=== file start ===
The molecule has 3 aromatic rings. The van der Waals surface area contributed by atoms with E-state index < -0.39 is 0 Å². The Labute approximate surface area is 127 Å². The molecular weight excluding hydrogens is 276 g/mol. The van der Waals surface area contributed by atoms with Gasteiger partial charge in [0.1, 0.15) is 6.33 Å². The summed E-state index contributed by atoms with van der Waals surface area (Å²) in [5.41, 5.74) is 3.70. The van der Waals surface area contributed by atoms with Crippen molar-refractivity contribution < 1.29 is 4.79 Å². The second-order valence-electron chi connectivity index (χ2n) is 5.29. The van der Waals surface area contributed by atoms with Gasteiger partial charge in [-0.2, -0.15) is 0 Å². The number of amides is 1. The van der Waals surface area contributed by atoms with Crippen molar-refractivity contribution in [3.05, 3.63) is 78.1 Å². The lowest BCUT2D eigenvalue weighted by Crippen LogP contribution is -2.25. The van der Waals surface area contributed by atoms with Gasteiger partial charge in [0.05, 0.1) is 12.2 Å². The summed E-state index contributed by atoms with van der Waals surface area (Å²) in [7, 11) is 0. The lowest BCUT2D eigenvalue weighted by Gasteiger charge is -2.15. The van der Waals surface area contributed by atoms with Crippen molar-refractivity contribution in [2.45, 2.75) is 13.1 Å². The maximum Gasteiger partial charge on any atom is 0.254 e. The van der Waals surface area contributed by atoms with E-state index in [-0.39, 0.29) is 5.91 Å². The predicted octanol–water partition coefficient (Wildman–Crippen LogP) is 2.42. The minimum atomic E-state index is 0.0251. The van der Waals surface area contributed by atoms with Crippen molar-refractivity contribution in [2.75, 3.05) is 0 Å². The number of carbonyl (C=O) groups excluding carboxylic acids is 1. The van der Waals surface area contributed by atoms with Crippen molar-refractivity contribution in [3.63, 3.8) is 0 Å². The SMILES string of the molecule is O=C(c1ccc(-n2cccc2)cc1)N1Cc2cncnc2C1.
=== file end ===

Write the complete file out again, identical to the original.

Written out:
The molecule has 3 aromatic rings. The van der Waals surface area contributed by atoms with E-state index < -0.39 is 0 Å². The Labute approximate surface area is 127 Å². The molecular weight excluding hydrogens is 276 g/mol. The van der Waals surface area contributed by atoms with Gasteiger partial charge in [0.1, 0.15) is 6.33 Å². The summed E-state index contributed by atoms with van der Waals surface area (Å²) in [5.41, 5.74) is 3.70. The van der Waals surface area contributed by atoms with Crippen molar-refractivity contribution < 1.29 is 4.79 Å². The second-order valence-electron chi connectivity index (χ2n) is 5.29. The van der Waals surface area contributed by atoms with Gasteiger partial charge in [-0.2, -0.15) is 0 Å². The number of amides is 1. The van der Waals surface area contributed by atoms with Crippen molar-refractivity contribution in [3.05, 3.63) is 78.1 Å². The lowest BCUT2D eigenvalue weighted by Crippen LogP contribution is -2.25. The van der Waals surface area contributed by atoms with Gasteiger partial charge in [0.05, 0.1) is 12.2 Å². The summed E-state index contributed by atoms with van der Waals surface area (Å²) in [7, 11) is 0. The lowest BCUT2D eigenvalue weighted by Gasteiger charge is -2.15. The van der Waals surface area contributed by atoms with Crippen molar-refractivity contribution in [2.45, 2.75) is 13.1 Å². The maximum Gasteiger partial charge on any atom is 0.254 e. The van der Waals surface area contributed by atoms with E-state index in [-0.39, 0.29) is 5.91 Å². The predicted octanol–water partition coefficient (Wildman–Crippen LogP) is 2.42. The minimum atomic E-state index is 0.0251. The van der Waals surface area contributed by atoms with Crippen molar-refractivity contribution in [2.75, 3.05) is 0 Å². The number of carbonyl (C=O) groups excluding carboxylic acids is 1. The van der Waals surface area contributed by atoms with Crippen molar-refractivity contribution in [3.63, 3.8) is 0 Å². The SMILES string of the molecule is O=C(c1ccc(-n2cccc2)cc1)N1Cc2cncnc2C1.